Yes, the rumors are true. After years of talking about the impending changes related to Accounting Standards Update 2016-02 – Leases (Topic 842), private companies now have no choice but to look the standard square in the eyes and address. So, what does that actually mean?
First, let’s set the table a bit. This change pertains to any business that is required to produce what we call Generally Accepted Accounting Principles or GAAP financial statements. Most often, the driver for these types of financial statements is a request from a lender in connection with debt agreements or from other third-party entities.
Historically, when producing GAAP financial statements and evaluating leases you ended up with two options, either a capital lease or an operating lease, depending upon whether or not the lease met certain criteria. The result being, if the lease was capital, the related asset landed on your balance sheet and would be amortized over the life of the lease. And on the other side of the coin, you would book a capital lease liability that would be reduced via payments during the life of the lease. If this sounds familiar, its fairly similar to how one would account for a purchase of an asset via a loan. If the lease wasn’t deemed capital, then it would be considered an operating lease. This means no asset and no liability on the balance sheet. Instead, when lease payments are made it would show up as an expense on a company’s income statement and, as required by GAAP, the company would disclose these leases in the footnotes to their financial statements and include how much they are required to pay over the next few years.
Pretty straightforward right? Everyone’s used to it, so why change? There is actually a reasonable rationale for mixing things up. A main driver for being required to produce GAAP financial statements is to help ensure that when users of financial statements are looking at company A vs company B, they can feel confident that accounting rules and principles are being applied consistently and the resulting numbers and disclosures are comparable. This apples-to-apples comparison is critical for users and their decision-making. The way individual leases are being constructed and this old approach often times led to substantially similar entities having significant differences in their lease accounting. One may have huge balances on their balance sheet related to leases and other may have just about all their leases “off-balance” sheet, making comparability a challenge and resulting in very similar entities looking very different.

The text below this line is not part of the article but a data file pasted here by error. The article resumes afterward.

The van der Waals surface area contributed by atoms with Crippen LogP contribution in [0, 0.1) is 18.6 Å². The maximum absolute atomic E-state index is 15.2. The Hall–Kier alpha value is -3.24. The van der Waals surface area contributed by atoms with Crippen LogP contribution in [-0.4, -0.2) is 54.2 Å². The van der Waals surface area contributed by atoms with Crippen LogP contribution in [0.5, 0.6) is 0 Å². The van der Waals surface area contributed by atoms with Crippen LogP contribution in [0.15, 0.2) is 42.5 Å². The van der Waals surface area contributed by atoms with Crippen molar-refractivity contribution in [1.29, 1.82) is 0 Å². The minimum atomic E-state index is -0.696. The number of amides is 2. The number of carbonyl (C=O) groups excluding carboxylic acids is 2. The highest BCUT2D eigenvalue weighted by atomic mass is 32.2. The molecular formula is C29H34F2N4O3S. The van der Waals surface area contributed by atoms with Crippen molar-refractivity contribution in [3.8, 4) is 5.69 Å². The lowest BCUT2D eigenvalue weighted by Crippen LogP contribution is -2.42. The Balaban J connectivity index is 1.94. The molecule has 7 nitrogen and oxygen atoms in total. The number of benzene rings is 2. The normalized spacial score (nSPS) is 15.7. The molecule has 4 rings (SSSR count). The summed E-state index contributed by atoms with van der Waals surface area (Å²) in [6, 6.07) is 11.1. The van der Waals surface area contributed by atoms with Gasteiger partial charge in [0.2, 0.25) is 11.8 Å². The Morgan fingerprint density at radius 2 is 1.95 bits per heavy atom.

Now with the table being set, what exactly are these changes we are talking about? For this article we are going to keep this fairly high level, but the gist is this – A capital lease is now called a finance lease and is still accounted for on the balance sheet. We still have operating leases, but these leases are now also on the balance sheet. Before you ask, if they both go on the balance sheet, why have two different types, and how are they still different – we still have the concepts of a business keeping an asset at the end of a lease (finance) or returning the asset at the end of the lease (operating) and that detail is important to disclose. Beyond that the difference is mostly about how each presents the associated expenses on the income statement. For a financing lease, the amortization expense related to the asset (referred to as a right-of-use asset) is shown separate from the interest expense associated with the reduction in the lease liability. Then for an operating lease, the costs associated with it are recognized as one line item, lease expense, utilizing a straight-line approach of all these costs over the life of the loan. These two approaches result in finance lease related costs generally being larger on the front end of a lease compared to an operating lease with similar terms because of larger interest payments at the onset of a finance lease compared to the end.
To summarize, the effects of the new lease standards will result in a larger balance sheet as well as some significant work for businesses. Companies will need to begin analyzing their leases NOW and accounting for them in accordance with the new standards. A real time approach is far more favorable then waiting until after the end of the year. We can no longer delay the inevitable. The other potential ramification of these changes is to a company’s financial ratios and resulting debt covenant calculations. Many current debt agreements were created without this lease change in mind. Yes, we are adding both new assets and liabilities on the balance sheet, but all is not equal. There will be a current portion of the lease liability that will need to be reflected while the entire asset will be deemed non-current. This can mean dramatic changes to current ratios, debt to equity ratios and the like.
So, while “doing the work” internally, start having conversations with your lenders NOW as well. See about amending agreements for these covenants or having discussions with your lender around carving out the requirement to adhere to the new standard when producing your GAAP financial statements. Like a cruise ship, financial situations and agreements don’t change on a dime, time is needed to adapt and adjust. Don’t get caught and become overwhelmed this time next year, address this change head on. And if you need help, as always, the team at Meadows Urquhart Acree & Cook are here to help.